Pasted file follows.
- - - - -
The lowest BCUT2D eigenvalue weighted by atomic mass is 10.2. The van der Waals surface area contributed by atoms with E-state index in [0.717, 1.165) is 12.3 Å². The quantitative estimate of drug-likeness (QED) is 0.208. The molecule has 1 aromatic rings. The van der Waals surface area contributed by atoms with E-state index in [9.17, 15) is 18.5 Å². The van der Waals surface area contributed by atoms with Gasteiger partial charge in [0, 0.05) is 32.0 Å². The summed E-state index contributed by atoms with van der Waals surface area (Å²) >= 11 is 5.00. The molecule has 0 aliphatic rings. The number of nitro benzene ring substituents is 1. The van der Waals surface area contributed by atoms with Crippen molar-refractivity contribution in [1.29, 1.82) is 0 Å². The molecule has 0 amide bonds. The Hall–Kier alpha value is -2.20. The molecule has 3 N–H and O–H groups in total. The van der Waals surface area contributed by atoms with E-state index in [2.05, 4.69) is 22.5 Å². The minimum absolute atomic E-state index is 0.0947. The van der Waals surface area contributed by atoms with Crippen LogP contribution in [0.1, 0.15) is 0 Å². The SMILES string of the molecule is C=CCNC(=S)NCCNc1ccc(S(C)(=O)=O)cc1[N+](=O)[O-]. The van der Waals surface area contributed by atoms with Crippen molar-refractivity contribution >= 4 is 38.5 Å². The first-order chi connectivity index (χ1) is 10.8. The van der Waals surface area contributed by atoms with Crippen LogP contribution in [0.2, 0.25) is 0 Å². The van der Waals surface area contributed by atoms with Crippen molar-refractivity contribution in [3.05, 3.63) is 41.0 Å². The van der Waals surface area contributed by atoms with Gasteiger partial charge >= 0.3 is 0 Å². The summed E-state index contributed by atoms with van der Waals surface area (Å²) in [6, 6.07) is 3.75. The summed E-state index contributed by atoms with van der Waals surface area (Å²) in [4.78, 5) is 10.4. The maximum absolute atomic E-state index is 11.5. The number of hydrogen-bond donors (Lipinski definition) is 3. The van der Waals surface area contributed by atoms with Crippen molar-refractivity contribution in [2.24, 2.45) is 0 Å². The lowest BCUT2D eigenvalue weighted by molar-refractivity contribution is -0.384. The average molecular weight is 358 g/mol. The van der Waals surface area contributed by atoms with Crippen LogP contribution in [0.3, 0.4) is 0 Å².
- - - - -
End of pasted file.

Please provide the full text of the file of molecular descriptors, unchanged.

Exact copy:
The lowest BCUT2D eigenvalue weighted by atomic mass is 10.2. The van der Waals surface area contributed by atoms with E-state index in [0.717, 1.165) is 12.3 Å². The quantitative estimate of drug-likeness (QED) is 0.208. The molecule has 1 aromatic rings. The van der Waals surface area contributed by atoms with E-state index in [9.17, 15) is 18.5 Å². The van der Waals surface area contributed by atoms with Gasteiger partial charge in [0, 0.05) is 32.0 Å². The summed E-state index contributed by atoms with van der Waals surface area (Å²) >= 11 is 5.00. The molecule has 0 aliphatic rings. The number of nitro benzene ring substituents is 1. The van der Waals surface area contributed by atoms with Crippen molar-refractivity contribution in [1.29, 1.82) is 0 Å². The molecule has 0 amide bonds. The Hall–Kier alpha value is -2.20. The molecule has 3 N–H and O–H groups in total. The van der Waals surface area contributed by atoms with E-state index in [2.05, 4.69) is 22.5 Å². The minimum absolute atomic E-state index is 0.0947. The van der Waals surface area contributed by atoms with Crippen LogP contribution in [0.1, 0.15) is 0 Å². The SMILES string of the molecule is C=CCNC(=S)NCCNc1ccc(S(C)(=O)=O)cc1[N+](=O)[O-]. The van der Waals surface area contributed by atoms with Crippen molar-refractivity contribution >= 4 is 38.5 Å². The first-order chi connectivity index (χ1) is 10.8. The van der Waals surface area contributed by atoms with Crippen LogP contribution in [0.2, 0.25) is 0 Å². The van der Waals surface area contributed by atoms with Crippen molar-refractivity contribution in [3.05, 3.63) is 41.0 Å². The van der Waals surface area contributed by atoms with Gasteiger partial charge >= 0.3 is 0 Å². The summed E-state index contributed by atoms with van der Waals surface area (Å²) in [6, 6.07) is 3.75. The summed E-state index contributed by atoms with van der Waals surface area (Å²) in [4.78, 5) is 10.4. The maximum absolute atomic E-state index is 11.5. The number of hydrogen-bond donors (Lipinski definition) is 3. The van der Waals surface area contributed by atoms with Crippen molar-refractivity contribution in [2.24, 2.45) is 0 Å². The lowest BCUT2D eigenvalue weighted by molar-refractivity contribution is -0.384. The average molecular weight is 358 g/mol. The van der Waals surface area contributed by atoms with Crippen LogP contribution in [0.3, 0.4) is 0 Å².